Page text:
Perpetual Emigrating Fund Company records

Perpetual Emigrating Fund Company records

Dates: 1853-1880

The collection contains handwritten correspondence, financial instruments, passenger lists, and miscellaneous items. The materials relate to the activities and finances of the Perpetual Emigrating Fund of the Church of Jesus Christ of Latter-day Saints. Included is a letter signed by Church leaders, Brigham Young (1801-1877) and Erastus Snow (1818-1888). Nine of the documents are in Danish. An index is located in the first folder of the collection.

  • Extent: 1 box (0.25 linear ft.)
  • Creator: Young, Brigham, 1801-1877. -- Snow, Erastus Fairbanks, 1818-1888. -- Perpetual Emigrating Fund Company
  • Call Number: MSS 843
  • Repository: L. Tom Perry Special Collections; 19th Century Western & Mormon Manuscripts; 1130 Harold B. Lee Library; Brigham Young University; Provo, Utah 84602;
  • Access Restrictions: Open for public research.
Languages and Scripts
Conditions of Use
It is the responsibility of the researcher to obtain any necessary copyright clearances. Permission to publish material from Papers must be obtained from the Supervisor of Reference Services and/or the L. Tom Perry Special Collections Board of Curators.
Preferred Citation
Initial citation: MSS 843; Perpetual Emigrating Fund Company records; 19th Century Western & Mormon Manuscripts; L. Tom Perry Special Collections, Harold B. Lee Library, Brigham Young University. Following citations: MSS 843, LTPSC.
Other Finding Aids
File-level inventory available online.
Subject Terms
Religion; Church of Jesus Christ of Latter-day Saints; Material Types; Correspondence; Mormon pioneers--History; Utah--History; Emigration and immigration--Religious aspects--Church of Jesus Christ of Latter-day Saints; Mormons--Utah--History; United States--Emigration and immigration--History; Perpetual Emigrating Fund Company--History
Genre / Form
Lists; Letters
Appraisal Information
19th Century Western and Mormon Manuscripts.
Finding Aid ID Number
Finding Aid Title
Perpetual Emigrating Fund Company records
Finding Aid Author
Jennifer Kim
Finding Aid Creator
This finding aid was produced using ArchivesSpace on 2017-10-19 19:07:30 -0600.
Finding Aid Language
Biographical Info:

Administrative History

Organizational History

Initiated in 1849 primarily to help Mormon refugees from Nauvoo, Illinois, migrate to Utah, the Perpetual Emigrating Fund Company (PEF) also became a major instrument for gathering Latter-day Saint converts to Utah from abroad. It assisted some 26,000 immigrants--about 36 percent of the approximately 73,000 Latter-day Saints who emigrated from Europe to the United States between 1852 and 1887.

In principle, funds the company expended on immigration were considered loans to those immigrants who benefited from the aid. The repayment of those loans was to provide a perpetual source of assistance for others. In practice, however, only about one-third of the PEF's beneficiaries repaid their loans in full, sometimes with interest; about one-third made partial repayment; the rest repaid nothing. Donations to the PEF in Europe and the United States, although sometimes substantial, were never sufficient to render the assistance Latter-day Saint leaders envisioned. Therefore, infusions of cash, credit, and services from other sources, including commissions received by church agents as passenger brokers, were administered under the auspices of the PEF, which became the primary institution around which Latter-day Saint immigration to Utah from abroad was organized from 1853 to 1856.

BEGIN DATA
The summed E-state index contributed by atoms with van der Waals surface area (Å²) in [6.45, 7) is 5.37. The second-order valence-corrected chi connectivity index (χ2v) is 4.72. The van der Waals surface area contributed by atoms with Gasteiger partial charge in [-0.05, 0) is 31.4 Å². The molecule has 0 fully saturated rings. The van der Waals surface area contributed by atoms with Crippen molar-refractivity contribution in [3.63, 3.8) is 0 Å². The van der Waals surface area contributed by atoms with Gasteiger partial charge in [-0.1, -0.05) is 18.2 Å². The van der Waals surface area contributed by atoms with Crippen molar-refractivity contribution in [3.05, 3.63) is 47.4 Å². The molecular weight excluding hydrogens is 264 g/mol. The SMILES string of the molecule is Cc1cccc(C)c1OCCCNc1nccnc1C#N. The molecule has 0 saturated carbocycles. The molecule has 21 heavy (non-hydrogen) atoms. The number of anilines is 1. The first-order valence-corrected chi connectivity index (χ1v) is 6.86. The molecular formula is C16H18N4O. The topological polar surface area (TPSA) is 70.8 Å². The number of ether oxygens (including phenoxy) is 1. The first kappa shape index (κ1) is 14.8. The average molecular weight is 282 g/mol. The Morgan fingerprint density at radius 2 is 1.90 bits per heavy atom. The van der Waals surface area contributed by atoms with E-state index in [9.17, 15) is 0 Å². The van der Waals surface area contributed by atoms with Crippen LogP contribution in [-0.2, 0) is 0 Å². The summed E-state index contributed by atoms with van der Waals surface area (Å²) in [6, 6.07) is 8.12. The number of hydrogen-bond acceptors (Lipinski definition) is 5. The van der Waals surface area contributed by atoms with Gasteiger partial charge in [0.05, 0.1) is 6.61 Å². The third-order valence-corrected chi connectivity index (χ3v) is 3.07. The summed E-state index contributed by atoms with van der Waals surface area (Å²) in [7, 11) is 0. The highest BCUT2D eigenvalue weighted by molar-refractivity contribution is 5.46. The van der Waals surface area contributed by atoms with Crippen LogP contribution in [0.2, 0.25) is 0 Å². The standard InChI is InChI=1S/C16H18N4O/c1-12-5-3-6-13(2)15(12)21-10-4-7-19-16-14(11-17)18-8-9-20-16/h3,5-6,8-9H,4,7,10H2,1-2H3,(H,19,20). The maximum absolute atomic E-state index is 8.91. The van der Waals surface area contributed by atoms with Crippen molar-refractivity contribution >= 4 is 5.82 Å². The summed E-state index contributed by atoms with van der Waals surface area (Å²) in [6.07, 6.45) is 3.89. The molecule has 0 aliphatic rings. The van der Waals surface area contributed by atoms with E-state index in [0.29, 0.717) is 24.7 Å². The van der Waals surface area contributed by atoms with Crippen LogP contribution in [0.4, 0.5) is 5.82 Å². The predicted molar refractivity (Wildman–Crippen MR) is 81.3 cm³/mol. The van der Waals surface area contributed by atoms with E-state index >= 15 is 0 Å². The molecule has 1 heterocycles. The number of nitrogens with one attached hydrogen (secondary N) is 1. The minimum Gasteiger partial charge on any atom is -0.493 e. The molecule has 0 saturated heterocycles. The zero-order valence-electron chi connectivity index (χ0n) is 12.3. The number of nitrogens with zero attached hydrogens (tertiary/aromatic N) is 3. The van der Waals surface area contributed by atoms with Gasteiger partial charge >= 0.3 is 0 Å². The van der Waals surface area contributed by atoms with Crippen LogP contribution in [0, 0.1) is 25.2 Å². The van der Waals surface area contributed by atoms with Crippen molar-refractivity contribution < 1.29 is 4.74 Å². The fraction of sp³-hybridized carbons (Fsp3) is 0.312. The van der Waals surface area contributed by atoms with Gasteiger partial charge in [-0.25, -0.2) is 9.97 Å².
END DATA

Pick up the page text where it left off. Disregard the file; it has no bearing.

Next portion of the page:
By late 1856 emigration had so exhausted the resources of the PEF and strained those of the Mormon Church that Brigham Young insisted that PEF operations be confined to the resources of the company itself. Thereafter, the means made available by donations and repayments enabled the PEF to assist a modest number of emigrants with the cost of their ocean voyage and, beginning in 1869, with railroad fare to Utah. In addition, for six years in the 1860s the pioneer system of labor tithing was tapped by each spring sending ox teams, wagons, and teamsters from Utah to a frontier outfitting point to haul immigrants back. Immigrants who benefited from this assistance by the "Church trains" signed promissory notes to the PEF. Theoretically, the PEF was to repay the church; but in practice this became a church investment that would yield other than monetary returns. Nearly two-thirds of all beneficiaries of the PEF were passengers of the "Church trains."

In 1868, benefiting from a special fund-raising drive and additional resources from Europe, the PEF helped bring 725 immigrants all the way to Utah. The company also aided more than 100 immigrants annually for the entire trip in 1869, 1871 to 1875, and from 1878 to 1881.

Brigham Young was the first president of the PEF. He was succeeded by Horace S. Eldredge in 1870 and by Albert Carrington in 1873. Beginning in the late 1850s, the LDS Church itself assumed primary responsibility for the organization of its immigration, and church immigration personnel were no longer considered mainly PEF agents. The church made other arrangements whereby relatives and friends in the Intermountain West could provide assistance to prospective immigrants in addition to any PEF aid available. By 1869 this private assistance eclipsed PEF aid. The last PEF aid was provided to a small group of Icelandic immigrants in 1887. Thereafter, in accordance with the provisions of the Edmunds-Tucker Act of 1887, the PEF was disincorporated and its assets were surrendered to the federal government. The assets were mainly promissory notes totaling more than $400,000 but virtually worthless under provisions of the statute of limitations.

Organizational history taken from Richard L. Jensen, "Utah History Encyclopedia".

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Ryan Lee
Curator - 19th Century Western & Mormon Manuscripts